10199 Chariklo, a centaur, was the first minor planet discovered to have rings. It has two rings, perhaps due to a collision that caused a chain of debris to orbit it. The rings were discovered when astronomers observed Chariklo passing in front of the star UCAC4 248-108672 on June 3, 2013 from seven locations in South America. While watching, they saw two dips in the star's apparent brightness just before and after the occultation. Because this event was observed at multiple locations, the conclusion that the dip in brightness was in fact due to rings is unanimously the leading theory. The observations revealed what is likely a 19-kilometer-wide ring system that is about 1,000 times closer than the Moon is to Earth. In addition, astronomers suspect there could be a moon orbiting amidst the ring debris. If these rings are the leftovers of a collision as astronomers suspect, this would give fodder to the idea that moons (such as the Moon) form through collisions of smaller bits of material. Chariklo's rings have not been officially named, but the discoverers have nicknamed them Oiapoque and Chuí, after two rivers near the northern and southern ends of Brazil.

A second centaur, 2060 Chiron, is also suspected to have a pair of rings. Based on stellar-occultation data that were initially interpreted as resulting from jets associated with Chiron's comet-like activity, the rings are proposed to be 324 (± 10) km in radius. Their changing appearance at different viewing angles can explain the long-term variation in Chiron's brightness over time.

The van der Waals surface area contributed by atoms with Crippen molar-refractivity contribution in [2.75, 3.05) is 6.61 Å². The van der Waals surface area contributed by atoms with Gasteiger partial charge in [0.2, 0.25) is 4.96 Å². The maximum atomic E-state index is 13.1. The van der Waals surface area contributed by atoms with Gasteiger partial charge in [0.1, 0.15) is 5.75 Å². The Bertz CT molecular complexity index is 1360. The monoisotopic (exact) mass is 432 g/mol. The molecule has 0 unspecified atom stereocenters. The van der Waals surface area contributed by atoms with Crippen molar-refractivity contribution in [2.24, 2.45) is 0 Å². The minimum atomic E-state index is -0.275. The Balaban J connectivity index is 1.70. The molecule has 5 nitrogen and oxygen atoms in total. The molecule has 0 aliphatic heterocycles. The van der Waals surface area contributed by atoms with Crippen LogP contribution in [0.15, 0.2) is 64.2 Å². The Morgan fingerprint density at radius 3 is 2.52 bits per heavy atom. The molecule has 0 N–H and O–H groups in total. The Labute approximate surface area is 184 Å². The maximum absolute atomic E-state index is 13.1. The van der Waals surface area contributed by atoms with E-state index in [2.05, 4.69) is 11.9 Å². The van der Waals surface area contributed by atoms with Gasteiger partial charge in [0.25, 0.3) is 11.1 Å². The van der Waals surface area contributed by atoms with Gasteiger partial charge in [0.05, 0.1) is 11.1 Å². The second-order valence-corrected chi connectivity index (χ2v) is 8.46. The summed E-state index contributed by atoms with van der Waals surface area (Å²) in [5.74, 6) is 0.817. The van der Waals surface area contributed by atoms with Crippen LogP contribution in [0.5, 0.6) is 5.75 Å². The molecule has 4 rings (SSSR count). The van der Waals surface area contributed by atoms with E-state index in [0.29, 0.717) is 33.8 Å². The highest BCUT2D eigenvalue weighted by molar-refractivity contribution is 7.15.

Ring systems may form around centaurs when they are tidally disrupted in a close encounter (within 0.4 to 0.8 times the Roche limit) with a giant planet. (By definition, a centaur is a minor planet whose orbit crosses the orbit(s) of one or more giant planets.) For a differentiated body approaching a giant planet at an initial relative velocity of 3−6 km/s with an initial rotational period of 8 hours, a ring mass of 0.1−10% of the centaur's mass is predicted. Ring formation from an undifferentiated body is less likely. The rings would be composed mostly or entirely of material from the parent body's icy mantle. After forming, the ring would spread laterally, leading to satellite formation from whatever portion of it spreads beyond the centaur's Roche Limit. Satellites could also form directly from the disrupted icy mantle. This formation mechanism predicts that roughly 10% of centaurs will have experienced potentially ring-forming encounters with giant planets.>>
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Re: APOD: Haumea of the Outer Solar System (2017 Oct 17)

Post by Rules For » Tue Oct 17, 2017 6:24 pm

Chris Peterson wrote:It's also a problem that the Moon isn't in a circular orbit, and doesn't lie on our equatorial plane.
I've long wondered why the Moon's orbit lies so much closer to the ecliptic than to the celestial equator, but I've had a difficult time finding explanations online. Does anybody here have any?

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Re: APOD: Haumea of the Outer Solar System (2017 Oct 17)

Post by Chris Peterson » Tue Oct 17, 2017 6:31 pm

Rules For wrote:
Chris Peterson wrote:It's also a problem that the Moon isn't in a circular orbit, and doesn't lie on our equatorial plane.
I've long wondered why the Moon's orbit lies so much closer to the ecliptic than to the celestial equator, but I've had a difficult time finding explanations online. Does anybody here have any?
Well, why should it be on the equatorial plane? Satellite orbits are stable at any inclination.